by H. W. Moss
New words can be created by stringing a series of letters together which stand for something and then pronouncing whatever comes out. These new words are called acronyms.
“Scuba” is a good example. We know it has to do with undersea breathing and the word is now in common parlance. But there was a time not so very long ago when it simply did not exist. That’s because it was formed by taking the first letters of a description, “self-contained underwater breathing apparatus,” and pronouncing them. Obviously, prior to humans being able to breathe under water, there was no such word as “scuba.”
ASAP is not a good example of an acronym. If you say A – S – A – P and pronounce every individual letter, that is not an acronym. However, if you say something like “a-sap,” that is an acronym even if it sounds a little silly.
Radar comes from the first letters of the phrase “radio detecting and ranging.” It is also a palindrome, but we won’t go there.
I recently wrote an article which appeared in the San Francisco Bay Guardian. It came out with a bold faced headline that read: Billing snafu. That’s a good acronym, snafu. It comes from the military, I believe, and has two definitions depending on if you are looking it up in a family oriented dictionary or one that deals in slang. My old Webster’s gives the origin as “situation normal all fouled up.” When my father explained where the word came from and that it was an acronym, he used a different word than “fouled,” but he was former Army.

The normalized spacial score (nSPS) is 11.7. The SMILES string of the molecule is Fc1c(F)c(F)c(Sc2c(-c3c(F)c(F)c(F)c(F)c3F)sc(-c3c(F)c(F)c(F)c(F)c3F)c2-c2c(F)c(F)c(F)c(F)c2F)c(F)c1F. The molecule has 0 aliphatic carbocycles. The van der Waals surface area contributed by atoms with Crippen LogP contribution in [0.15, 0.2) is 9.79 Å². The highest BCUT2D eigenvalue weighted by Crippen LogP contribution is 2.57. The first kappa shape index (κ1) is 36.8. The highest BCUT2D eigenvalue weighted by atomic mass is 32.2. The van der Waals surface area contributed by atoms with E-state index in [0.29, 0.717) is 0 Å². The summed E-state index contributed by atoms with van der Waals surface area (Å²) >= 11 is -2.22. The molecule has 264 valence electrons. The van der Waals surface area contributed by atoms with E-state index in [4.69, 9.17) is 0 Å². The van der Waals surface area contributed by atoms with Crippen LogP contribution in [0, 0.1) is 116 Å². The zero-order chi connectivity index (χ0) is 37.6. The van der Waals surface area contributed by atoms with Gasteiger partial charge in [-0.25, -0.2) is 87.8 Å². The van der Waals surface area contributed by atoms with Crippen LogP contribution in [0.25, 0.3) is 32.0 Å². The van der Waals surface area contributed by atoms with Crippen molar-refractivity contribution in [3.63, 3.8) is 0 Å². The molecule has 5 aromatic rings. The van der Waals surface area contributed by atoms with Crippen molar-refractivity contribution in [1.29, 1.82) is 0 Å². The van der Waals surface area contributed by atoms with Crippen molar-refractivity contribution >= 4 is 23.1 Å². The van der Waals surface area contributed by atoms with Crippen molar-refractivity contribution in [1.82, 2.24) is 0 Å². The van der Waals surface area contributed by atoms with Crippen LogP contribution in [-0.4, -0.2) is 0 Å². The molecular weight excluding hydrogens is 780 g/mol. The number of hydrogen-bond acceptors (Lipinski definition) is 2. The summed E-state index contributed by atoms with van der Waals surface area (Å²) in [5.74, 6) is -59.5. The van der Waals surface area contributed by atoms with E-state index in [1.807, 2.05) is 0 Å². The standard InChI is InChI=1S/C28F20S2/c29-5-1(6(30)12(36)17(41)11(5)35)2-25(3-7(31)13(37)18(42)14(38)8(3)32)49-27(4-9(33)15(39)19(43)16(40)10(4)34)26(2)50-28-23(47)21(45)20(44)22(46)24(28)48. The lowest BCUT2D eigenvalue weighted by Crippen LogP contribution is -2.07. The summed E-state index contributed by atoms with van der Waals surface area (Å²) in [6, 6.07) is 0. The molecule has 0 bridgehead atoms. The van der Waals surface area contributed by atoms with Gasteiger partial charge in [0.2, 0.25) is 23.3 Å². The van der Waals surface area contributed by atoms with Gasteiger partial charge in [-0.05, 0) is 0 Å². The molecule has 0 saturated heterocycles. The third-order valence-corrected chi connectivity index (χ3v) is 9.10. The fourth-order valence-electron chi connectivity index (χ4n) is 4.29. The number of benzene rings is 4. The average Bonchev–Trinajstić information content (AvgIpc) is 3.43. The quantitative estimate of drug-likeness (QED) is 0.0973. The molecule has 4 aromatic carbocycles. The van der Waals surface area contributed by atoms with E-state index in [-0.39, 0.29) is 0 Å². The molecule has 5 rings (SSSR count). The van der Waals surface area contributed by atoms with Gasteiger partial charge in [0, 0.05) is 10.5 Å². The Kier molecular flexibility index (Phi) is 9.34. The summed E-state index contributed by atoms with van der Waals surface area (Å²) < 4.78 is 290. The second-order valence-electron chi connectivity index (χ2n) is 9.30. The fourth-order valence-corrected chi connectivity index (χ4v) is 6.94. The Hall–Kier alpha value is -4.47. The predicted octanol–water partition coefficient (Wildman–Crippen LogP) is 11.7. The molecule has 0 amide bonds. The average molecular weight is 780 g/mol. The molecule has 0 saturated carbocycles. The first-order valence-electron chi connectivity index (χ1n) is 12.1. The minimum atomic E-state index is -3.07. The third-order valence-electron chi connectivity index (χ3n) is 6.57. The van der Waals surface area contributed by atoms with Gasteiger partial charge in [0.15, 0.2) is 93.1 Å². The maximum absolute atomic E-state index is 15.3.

Compare an acronym to an acrostic. An acrostic uses letters in a set of words to form another word. Poets like to do this. They woo a lover or pine for one by penning verses wherein the first letters of each line form the name of their inamorata.
Naturally there is a website on the subject of acronyms and it is AcronymFinder.com where they claim there are at least 304,000 of these creatures. However, in addition to true acronyms, the author of this site has chosen to include abbreviations and “initialisms,” which is not a word in my dictionary.
My old Webster’s defines “initialed” with one or two “els” and initialing with one or two “els,” but no “initialism,” which here appears to be being used as a noun, as in, “hand me that initialism, would you Bob?” But remember, my dictionary is old.
At acronymfinder.com you will learn that NAZI is an acronym taken from the first word in the phrase Nationalsozialistische Deutsche Arbeiterpartei (NSDAP), the National Socialist German Workers’ Party. However, if you wish to learn the acronymic origin of the word “tip,” the money you give a waitperson over and above the amount of the bill, AcronymFinder will bombard you with over a hundred hits and I could not find “To Insure Promptness” among them.
My friend Welcome says that’s the acronymic origin of “tip.”
My friend Ray has a favorite acronym: KISS. The origin is “Keep It Simple Stupid.” Ray uses it at work a lot and around the campfire when we went fishing.
I have long believed the word “news,” like in the daily news, is an acronym for North, East, West and South. But not according to that old Webster’s of mine which says it is a noun and the plural of “new.” However, AcronymFinder.com says “news” is also an acronym for Naval Electronic Warfare Simulator, Naval Environmental Watch Steward, NetWare Early Warning System and the Network Windowing System. Then at the very end it says it’s the first letters of North East West and South.